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Kelley School of Business, Indiana University, 1309 E. Tenth St., Bloomington, IN, 47405-1701, USA

Neil A. Morgan

Darden School of Business, University of Virginia, 100 Darden Boulevard, Charlottesville, VA, 22903, USA

Kimberly A. Whitler

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Alliance Manchester Business School, University of Manchester, Booth Street West, Manchester, M15 6PB, UK

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Morgan, N.A., Whitler, K.A., Feng, H. et al. Research in marketing strategy. J. of the Acad. Mark. Sci. 47 , 4–29 (2019). https://doi.org/10.1007/s11747-018-0598-1

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Received : 14 January 2018

Accepted : 20 July 2018

Published : 18 August 2018

Issue Date : 15 January 2019

DOI : https://doi.org/10.1007/s11747-018-0598-1

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Journal of Public Policy & Marketing ( JPP&M ) is a forum for understanding the nexus of marketing and public policy, with each issue featuring a wide-range of topics, including, but not limited to, ecology, ethics and social responsibility, nutrition and health, regulation and deregulation, security and privacy. Learn more about JPP&M here .

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JPP&M chronicles and analyzes the joint impact of marketing and governmental actions on economic performance, consumer welfare, and business decisions. This page catalogs  JPP&M ‘s contributions on the topic of race and its intersection with marketing and public policy.

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Journal of International Marketing ( JIM ) is dedicated to advancing international marketing practice, research and theory. This journal’s prime objective is to bridge the gap between theory and practice in international marketing for business scholars and practitioners. Learn more about JIM here .

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Journal of Interactive Marketing aims to identify issues and frame ideas associated with the rapidly expanding field of interactive marketing, which includes both online and offline topics related to the analysis, targeting, and service of individual customers. We strive to publish leading-edge, high-quality, and original research that presents results, methodologies, theories, concepts, models, and applications on any aspect of interactive marketing. Learn more about the journal here .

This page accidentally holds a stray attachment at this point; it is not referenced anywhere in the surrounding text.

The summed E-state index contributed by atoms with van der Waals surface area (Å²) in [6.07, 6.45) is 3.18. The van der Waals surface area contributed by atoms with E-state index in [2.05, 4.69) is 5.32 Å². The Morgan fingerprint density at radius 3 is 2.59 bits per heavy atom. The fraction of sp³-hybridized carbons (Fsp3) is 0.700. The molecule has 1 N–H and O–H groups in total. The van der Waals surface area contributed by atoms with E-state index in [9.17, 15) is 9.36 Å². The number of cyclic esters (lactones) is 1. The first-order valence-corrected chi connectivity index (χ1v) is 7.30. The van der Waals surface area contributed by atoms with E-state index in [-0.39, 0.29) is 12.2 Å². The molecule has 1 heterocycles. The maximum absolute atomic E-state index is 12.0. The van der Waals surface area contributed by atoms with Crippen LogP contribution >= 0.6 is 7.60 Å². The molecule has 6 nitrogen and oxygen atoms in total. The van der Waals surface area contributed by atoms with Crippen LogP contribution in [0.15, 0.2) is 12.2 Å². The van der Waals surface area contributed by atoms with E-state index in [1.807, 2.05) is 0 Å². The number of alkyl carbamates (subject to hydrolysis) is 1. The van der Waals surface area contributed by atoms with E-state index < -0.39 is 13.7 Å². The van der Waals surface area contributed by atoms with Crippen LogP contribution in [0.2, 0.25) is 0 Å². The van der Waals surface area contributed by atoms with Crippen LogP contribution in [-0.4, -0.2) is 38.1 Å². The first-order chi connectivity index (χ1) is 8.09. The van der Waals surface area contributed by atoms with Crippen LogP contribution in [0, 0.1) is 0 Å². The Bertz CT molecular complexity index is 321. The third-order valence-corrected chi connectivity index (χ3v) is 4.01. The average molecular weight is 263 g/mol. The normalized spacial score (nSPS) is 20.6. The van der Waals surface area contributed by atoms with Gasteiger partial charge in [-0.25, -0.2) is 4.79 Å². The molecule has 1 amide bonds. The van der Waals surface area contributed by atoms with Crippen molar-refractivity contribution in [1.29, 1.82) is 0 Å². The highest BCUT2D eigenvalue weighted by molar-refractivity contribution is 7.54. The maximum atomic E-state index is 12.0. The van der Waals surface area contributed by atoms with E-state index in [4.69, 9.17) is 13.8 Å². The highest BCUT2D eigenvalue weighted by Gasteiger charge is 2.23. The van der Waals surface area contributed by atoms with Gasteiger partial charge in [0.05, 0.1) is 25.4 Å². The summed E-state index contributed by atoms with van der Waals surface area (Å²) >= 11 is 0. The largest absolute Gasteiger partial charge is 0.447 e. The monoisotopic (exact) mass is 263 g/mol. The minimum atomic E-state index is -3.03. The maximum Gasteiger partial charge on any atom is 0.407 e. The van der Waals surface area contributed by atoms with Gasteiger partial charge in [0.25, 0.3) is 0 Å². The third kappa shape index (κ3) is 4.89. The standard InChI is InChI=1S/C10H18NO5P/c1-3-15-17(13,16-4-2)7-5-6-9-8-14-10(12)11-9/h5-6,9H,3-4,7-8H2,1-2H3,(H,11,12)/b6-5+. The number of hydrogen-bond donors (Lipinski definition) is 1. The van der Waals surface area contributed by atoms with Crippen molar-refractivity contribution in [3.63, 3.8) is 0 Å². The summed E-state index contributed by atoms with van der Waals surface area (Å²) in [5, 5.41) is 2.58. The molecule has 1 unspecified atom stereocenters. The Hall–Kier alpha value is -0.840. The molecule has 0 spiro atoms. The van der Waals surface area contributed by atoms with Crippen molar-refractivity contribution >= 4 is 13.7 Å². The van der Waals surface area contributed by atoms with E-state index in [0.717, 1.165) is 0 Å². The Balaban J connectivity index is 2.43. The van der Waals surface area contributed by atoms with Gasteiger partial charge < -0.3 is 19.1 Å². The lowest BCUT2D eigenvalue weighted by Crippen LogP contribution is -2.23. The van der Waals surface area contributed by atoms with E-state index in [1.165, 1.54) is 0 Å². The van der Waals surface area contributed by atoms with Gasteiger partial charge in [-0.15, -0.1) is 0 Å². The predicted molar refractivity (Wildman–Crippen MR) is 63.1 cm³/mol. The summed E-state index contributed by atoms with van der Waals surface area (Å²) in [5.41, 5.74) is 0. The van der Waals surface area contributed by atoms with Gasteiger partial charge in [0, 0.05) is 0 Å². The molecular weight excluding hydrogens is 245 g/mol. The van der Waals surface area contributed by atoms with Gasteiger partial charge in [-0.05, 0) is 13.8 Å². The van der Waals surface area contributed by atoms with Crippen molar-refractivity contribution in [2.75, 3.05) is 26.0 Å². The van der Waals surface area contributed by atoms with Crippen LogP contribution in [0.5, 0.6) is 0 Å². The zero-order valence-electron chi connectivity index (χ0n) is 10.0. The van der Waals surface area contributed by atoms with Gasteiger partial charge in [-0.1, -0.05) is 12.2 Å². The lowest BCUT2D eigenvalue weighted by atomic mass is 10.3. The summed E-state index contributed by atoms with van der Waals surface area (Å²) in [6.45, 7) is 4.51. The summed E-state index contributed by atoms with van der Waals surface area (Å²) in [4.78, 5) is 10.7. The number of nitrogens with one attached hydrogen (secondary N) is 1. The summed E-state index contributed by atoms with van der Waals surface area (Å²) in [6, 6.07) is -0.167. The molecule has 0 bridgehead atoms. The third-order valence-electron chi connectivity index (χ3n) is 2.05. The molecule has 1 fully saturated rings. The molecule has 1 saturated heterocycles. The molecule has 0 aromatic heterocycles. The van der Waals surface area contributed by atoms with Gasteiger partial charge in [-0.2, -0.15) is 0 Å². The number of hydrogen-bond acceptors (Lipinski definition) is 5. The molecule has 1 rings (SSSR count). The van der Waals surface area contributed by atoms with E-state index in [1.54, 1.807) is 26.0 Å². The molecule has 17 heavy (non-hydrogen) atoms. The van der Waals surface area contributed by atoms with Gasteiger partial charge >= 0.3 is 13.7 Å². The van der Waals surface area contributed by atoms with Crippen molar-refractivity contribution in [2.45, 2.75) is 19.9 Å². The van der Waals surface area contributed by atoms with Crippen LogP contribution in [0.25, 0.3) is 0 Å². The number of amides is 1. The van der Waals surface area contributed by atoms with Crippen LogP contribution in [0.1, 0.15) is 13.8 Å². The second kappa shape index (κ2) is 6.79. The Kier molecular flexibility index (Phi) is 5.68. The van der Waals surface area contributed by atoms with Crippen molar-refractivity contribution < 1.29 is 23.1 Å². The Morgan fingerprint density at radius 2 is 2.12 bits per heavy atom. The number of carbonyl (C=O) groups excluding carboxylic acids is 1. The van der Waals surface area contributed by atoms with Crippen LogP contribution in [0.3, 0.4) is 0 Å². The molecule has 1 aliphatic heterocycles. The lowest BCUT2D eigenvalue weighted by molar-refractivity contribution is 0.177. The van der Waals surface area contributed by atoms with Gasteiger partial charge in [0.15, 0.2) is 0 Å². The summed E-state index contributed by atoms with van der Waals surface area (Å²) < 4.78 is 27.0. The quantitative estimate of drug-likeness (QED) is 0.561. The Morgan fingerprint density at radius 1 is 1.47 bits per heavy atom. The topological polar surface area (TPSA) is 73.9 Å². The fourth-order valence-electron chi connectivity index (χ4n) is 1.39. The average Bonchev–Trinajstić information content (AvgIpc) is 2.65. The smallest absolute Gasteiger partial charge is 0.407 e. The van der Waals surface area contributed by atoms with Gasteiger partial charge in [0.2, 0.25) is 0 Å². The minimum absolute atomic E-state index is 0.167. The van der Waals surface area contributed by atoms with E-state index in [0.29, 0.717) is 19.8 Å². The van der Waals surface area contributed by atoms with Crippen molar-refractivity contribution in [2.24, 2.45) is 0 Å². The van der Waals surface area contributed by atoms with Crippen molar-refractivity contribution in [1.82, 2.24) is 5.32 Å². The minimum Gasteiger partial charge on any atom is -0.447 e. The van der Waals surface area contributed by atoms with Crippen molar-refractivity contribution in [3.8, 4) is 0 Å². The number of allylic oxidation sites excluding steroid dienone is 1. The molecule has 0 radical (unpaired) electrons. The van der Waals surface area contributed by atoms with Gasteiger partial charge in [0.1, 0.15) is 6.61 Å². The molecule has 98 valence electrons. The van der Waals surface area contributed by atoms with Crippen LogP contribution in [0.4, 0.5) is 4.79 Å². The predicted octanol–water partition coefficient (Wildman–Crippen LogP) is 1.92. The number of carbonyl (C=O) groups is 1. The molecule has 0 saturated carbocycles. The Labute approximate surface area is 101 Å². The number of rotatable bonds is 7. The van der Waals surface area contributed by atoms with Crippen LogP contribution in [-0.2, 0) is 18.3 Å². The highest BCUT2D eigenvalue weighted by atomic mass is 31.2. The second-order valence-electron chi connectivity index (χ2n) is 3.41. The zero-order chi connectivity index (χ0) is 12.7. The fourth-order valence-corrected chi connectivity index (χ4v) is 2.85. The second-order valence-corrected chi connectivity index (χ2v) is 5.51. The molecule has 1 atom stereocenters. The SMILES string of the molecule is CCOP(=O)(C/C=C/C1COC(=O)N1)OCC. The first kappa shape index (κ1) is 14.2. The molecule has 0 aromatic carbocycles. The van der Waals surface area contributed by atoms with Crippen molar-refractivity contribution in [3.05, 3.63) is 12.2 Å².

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The role of marketing metrics in social media: A comprehensive analysis

The primary objective of this article is to delve into the significance of marketing metrics in the realm of social media. The scope of this article encompasses a comprehensive analysis of key marketing metrics, including reach and impressions, engagement metrics, conversion metrics, customer satisfaction metrics, brand awareness metrics, and influence and authority metrics.

Marketing strategies in response to tough times – lessons from India during a global crisis

This study contributes to the extant literature by highlighting the marketing strategies and tactics adopted by organizations during during the Covid-19 pandemic. The themes indicate that, by and large, the response of firms to the current pandemic is in line with the marketing strategies adopted during previous environmental disruptions, as substantiated by various examples.

Sustainable tourism development: Insights from accommodation facilities in Bukhara along the silk road

The study aimed to investigate their perceptions of the Silk Road brand, involvement in sustainable development initiatives, collaboration with the public sector, and the status of their service offerings. Based on the results, the paper concludes and offers specific recommendations.

Brand seduction as a tool for brand’s success: Conceptualizing the term

The concept of seduction has been conceptualized based on this literature review by qualitative coding techniques. The key stakeholders experiencing brand seduction were interviewed to verify the suitability of the theoretical concept. The results show the correspondence of the concept of brand seduction with the stakeholder´s experience.


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Decoding Intentions

Artificial intelligence and costly signals.

Andrew Imbrie

Owen Daniels

Helen Toner

How can policymakers credibly reveal and assess intentions in the field of artificial intelligence? Policymakers can send credible signals of their intent by making pledges or committing to undertaking certain actions for which they will pay a price—political, reputational, or monetary—if they back down or fail to make good on their initial promise or threat. Talk is cheap, but inadvertent escalation is costly to all sides.

Executive Summary

How can policymakers credibly reveal and assess intentions in the field of artificial intelligence? AI technologies are evolving rapidly and enable a wide range of civilian and military applications. Private sector companies lead much of the innovation in AI, but their motivations and incentives may diverge from those of the state in which they are headquartered. As governments and companies compete to deploy evermore capable systems, the risks of miscalculation and inadvertent escalation will grow. Understanding the full complement of policy tools to prevent misperceptions and communicate clearly is essential for the safe and responsible development of these systems at a time of intensifying geopolitical competition.